The plot: A random letter by convict on death row lands Pil-Jae's attention. Initially Pil-Jae investigates to take revenge against his former colleague (who framed him as a dirty cop) but soon he realizes that he's kicked a hornet's nest. The queen of the nest is the Madam, who is the head of Dahai corporation (probably based on Hyundai), and she's a nasty business as women usually are in films like this.
There are nods to genre classics such as "Chinatown" and the audience of Korean cinema will recognize the current trend of "Rich villains vs Rough heroes" also seen in (and done much better) "Veteran" and "Inside Men". And it is with these comparisons, the film's problems become visible. This film does not offer anything other than simple plot progression. There's setup to intrigue, there's problem solving in the middle and then comes the solution. While "Veteran" had some memorable action sequences and "Inside Men" offered gritty and dirty look at high class society in Korea, this film offers neither and wastes its characters in obligatory clichés.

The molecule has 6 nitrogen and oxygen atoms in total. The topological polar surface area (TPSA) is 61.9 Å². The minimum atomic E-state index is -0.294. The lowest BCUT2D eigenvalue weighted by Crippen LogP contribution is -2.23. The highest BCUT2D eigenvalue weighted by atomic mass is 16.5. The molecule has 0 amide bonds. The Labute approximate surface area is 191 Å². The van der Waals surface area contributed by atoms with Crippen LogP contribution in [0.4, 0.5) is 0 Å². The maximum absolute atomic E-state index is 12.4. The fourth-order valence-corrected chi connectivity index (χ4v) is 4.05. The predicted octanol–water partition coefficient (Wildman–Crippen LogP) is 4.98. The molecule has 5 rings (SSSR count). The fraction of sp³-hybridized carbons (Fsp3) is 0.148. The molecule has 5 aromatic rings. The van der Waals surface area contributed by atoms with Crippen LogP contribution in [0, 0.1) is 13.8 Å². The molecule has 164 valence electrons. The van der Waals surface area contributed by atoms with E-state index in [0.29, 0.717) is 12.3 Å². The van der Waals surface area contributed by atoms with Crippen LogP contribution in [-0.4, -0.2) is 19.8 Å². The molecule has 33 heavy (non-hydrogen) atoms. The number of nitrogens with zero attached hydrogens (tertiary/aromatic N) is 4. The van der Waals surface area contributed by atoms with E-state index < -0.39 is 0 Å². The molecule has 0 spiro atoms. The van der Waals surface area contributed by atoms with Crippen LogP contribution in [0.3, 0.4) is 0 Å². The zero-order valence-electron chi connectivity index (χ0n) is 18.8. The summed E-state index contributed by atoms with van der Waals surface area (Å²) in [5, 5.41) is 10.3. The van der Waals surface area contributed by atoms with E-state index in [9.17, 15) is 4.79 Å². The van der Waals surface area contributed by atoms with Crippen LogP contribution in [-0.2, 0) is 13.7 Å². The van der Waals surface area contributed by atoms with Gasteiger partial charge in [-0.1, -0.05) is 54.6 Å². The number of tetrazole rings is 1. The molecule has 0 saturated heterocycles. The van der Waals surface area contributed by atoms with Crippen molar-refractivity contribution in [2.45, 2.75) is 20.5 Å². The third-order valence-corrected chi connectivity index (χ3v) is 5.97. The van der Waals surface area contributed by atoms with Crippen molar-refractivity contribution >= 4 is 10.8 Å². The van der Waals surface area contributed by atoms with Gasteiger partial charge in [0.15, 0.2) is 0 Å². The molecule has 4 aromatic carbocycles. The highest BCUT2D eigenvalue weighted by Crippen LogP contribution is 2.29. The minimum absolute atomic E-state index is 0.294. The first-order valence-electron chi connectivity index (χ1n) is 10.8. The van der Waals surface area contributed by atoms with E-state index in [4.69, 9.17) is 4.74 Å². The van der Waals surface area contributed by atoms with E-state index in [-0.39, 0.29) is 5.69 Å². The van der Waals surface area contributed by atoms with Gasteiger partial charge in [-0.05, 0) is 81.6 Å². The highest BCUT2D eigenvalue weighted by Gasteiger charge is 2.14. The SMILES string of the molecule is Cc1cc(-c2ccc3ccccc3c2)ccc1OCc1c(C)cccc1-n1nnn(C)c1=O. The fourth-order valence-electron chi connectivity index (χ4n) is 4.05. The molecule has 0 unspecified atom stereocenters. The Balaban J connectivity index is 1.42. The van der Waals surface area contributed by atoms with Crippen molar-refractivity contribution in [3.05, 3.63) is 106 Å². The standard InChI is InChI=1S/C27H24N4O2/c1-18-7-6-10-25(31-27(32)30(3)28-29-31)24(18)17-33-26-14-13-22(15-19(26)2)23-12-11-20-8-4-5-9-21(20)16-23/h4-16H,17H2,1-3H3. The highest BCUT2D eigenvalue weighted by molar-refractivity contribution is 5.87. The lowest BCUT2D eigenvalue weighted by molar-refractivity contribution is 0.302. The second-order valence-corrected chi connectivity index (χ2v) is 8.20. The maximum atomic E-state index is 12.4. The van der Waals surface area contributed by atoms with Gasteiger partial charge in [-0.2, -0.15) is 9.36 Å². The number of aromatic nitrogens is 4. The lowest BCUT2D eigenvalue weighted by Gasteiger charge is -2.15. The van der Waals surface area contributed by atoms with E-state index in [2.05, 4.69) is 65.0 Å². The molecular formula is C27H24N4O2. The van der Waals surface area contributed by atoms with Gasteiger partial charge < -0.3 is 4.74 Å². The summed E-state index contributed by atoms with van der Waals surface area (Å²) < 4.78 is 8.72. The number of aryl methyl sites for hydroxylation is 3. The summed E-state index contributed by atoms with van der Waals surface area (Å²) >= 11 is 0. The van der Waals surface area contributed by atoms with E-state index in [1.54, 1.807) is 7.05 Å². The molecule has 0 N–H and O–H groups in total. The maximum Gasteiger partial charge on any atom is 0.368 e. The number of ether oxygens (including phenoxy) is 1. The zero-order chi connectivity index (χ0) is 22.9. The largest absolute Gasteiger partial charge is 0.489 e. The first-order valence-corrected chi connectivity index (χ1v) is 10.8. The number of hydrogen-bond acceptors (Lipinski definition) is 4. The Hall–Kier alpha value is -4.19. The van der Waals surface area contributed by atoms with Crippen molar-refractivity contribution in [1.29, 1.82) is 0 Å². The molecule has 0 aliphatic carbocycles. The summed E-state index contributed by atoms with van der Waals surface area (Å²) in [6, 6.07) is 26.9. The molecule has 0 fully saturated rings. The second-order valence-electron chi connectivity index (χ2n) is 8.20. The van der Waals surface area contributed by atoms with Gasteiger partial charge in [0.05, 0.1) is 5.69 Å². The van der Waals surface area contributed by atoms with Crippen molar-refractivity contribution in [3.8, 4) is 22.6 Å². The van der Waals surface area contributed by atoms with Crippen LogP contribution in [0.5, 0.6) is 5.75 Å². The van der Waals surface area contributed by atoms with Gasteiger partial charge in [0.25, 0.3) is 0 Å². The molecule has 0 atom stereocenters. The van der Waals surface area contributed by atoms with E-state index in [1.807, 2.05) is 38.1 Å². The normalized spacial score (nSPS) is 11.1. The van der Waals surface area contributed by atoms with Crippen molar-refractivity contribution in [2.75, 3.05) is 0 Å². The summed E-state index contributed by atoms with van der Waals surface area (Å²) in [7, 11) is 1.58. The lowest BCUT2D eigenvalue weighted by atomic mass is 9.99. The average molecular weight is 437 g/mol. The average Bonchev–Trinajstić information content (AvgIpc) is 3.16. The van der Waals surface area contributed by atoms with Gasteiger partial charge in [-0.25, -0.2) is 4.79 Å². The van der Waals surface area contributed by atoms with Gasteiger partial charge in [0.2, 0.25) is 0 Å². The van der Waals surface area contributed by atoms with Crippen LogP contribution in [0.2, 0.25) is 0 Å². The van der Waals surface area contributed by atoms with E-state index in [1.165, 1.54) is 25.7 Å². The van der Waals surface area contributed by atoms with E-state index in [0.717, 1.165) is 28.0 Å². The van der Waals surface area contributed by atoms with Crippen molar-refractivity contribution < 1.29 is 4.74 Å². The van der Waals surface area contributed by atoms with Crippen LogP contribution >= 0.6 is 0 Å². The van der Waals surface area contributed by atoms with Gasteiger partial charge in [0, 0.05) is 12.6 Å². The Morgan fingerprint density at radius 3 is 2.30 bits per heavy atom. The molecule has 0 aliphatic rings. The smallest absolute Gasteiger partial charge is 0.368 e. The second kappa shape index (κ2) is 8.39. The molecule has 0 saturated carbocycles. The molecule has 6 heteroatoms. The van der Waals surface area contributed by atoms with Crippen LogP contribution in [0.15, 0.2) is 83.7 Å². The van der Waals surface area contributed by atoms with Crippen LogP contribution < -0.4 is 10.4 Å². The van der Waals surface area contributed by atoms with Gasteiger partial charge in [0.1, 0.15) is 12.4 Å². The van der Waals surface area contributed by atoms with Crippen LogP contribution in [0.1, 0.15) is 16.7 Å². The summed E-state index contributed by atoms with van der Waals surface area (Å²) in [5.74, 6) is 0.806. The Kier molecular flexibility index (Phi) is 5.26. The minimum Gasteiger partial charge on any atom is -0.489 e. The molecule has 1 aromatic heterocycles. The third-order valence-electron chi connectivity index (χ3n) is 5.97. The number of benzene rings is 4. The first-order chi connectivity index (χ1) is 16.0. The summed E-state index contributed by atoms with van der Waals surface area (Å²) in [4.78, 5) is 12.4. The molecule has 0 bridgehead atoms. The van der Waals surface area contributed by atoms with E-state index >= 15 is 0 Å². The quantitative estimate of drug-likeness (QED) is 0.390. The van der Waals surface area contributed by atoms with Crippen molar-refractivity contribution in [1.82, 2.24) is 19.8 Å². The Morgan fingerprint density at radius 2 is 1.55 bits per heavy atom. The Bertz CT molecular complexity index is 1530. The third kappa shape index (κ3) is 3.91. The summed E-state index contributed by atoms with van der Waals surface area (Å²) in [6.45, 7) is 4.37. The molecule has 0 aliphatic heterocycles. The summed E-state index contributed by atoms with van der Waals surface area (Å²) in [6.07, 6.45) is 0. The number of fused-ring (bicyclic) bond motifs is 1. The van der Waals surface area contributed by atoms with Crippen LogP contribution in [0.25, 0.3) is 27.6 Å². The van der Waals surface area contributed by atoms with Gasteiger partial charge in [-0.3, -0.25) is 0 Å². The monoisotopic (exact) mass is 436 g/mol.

Cliché #1: Dong-Il Sung's character. The usual comedic relief sidekick (whose position would actually make him Kim's boss) who occasionally tags along and requires some rescuing later.
Cliché #2: The victims. Of course they are completely innocent. Of course they make all the wrong choices that make problem solving more complicated than it already was.
Cliché #3: The climax. After all that running around and getting beaten up, the solution to the crisis at hand relies on the old "Aha! I was recording this conversation all along!"
All this would be forgivable had "Proof Of Innocence" been at least entertaining. Sprinkling some stunt sequences here and there, giving it more shock value would have helped out a lot. Alas, director Kwon cannot escape his own below average directing skills. At the end of the day, not taking any risks in trying something fresh has created another generic product in already rotting pit of Korean cinema.